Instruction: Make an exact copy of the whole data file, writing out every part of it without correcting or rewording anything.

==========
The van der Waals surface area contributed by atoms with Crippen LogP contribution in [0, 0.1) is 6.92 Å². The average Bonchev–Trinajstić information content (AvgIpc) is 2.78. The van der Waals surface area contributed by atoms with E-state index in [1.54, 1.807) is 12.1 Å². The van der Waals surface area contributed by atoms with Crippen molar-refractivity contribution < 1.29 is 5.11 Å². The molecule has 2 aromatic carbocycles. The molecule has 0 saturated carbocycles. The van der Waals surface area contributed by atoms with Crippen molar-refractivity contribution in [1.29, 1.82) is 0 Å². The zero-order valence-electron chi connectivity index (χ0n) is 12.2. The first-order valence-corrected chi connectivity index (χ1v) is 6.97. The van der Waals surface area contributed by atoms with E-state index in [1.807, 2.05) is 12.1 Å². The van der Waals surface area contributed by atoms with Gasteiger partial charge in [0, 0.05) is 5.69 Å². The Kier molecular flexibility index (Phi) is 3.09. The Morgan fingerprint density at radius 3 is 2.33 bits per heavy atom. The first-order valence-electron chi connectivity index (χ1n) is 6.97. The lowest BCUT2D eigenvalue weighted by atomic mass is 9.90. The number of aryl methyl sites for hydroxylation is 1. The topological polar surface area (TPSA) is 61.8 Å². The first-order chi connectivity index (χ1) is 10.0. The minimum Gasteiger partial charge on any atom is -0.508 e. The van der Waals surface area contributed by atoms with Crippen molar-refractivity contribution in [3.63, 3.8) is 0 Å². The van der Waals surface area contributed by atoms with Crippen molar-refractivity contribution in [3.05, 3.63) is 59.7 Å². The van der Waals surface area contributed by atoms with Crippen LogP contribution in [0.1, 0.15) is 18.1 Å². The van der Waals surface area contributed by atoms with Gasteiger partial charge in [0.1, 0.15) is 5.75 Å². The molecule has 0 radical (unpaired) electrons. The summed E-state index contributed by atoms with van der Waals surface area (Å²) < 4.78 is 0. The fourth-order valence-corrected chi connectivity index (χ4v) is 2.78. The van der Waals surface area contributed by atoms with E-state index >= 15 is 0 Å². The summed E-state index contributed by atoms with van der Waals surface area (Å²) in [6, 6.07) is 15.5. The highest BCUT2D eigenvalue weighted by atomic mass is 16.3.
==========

The van der Waals surface area contributed by atoms with Crippen LogP contribution in [0, 0.1) is 6.92 Å². The average Bonchev–Trinajstić information content (AvgIpc) is 2.78. The van der Waals surface area contributed by atoms with E-state index in [1.54, 1.807) is 12.1 Å². The van der Waals surface area contributed by atoms with Crippen molar-refractivity contribution < 1.29 is 5.11 Å². The molecule has 2 aromatic carbocycles. The molecule has 0 saturated carbocycles. The van der Waals surface area contributed by atoms with Crippen molar-refractivity contribution in [1.29, 1.82) is 0 Å². The zero-order valence-electron chi connectivity index (χ0n) is 12.2. The first-order valence-corrected chi connectivity index (χ1v) is 6.97. The van der Waals surface area contributed by atoms with E-state index in [1.807, 2.05) is 12.1 Å². The van der Waals surface area contributed by atoms with Gasteiger partial charge in [0, 0.05) is 5.69 Å². The Kier molecular flexibility index (Phi) is 3.09. The Morgan fingerprint density at radius 3 is 2.33 bits per heavy atom. The first-order valence-electron chi connectivity index (χ1n) is 6.97. The lowest BCUT2D eigenvalue weighted by atomic mass is 9.90. The number of aryl methyl sites for hydroxylation is 1. The topological polar surface area (TPSA) is 61.8 Å². The first-order chi connectivity index (χ1) is 10.0. The minimum Gasteiger partial charge on any atom is -0.508 e. The van der Waals surface area contributed by atoms with Crippen molar-refractivity contribution in [3.63, 3.8) is 0 Å². The van der Waals surface area contributed by atoms with Crippen molar-refractivity contribution in [3.05, 3.63) is 59.7 Å². The van der Waals surface area contributed by atoms with Crippen LogP contribution in [0.1, 0.15) is 18.1 Å². The van der Waals surface area contributed by atoms with Gasteiger partial charge in [0.1, 0.15) is 5.75 Å². The molecule has 0 radical (unpaired) electrons. The summed E-state index contributed by atoms with van der Waals surface area (Å²) < 4.78 is 0. The fourth-order valence-corrected chi connectivity index (χ4v) is 2.78. The van der Waals surface area contributed by atoms with E-state index >= 15 is 0 Å². The summed E-state index contributed by atoms with van der Waals surface area (Å²) in [6, 6.07) is 15.5. The highest BCUT2D eigenvalue weighted by atomic mass is 16.3.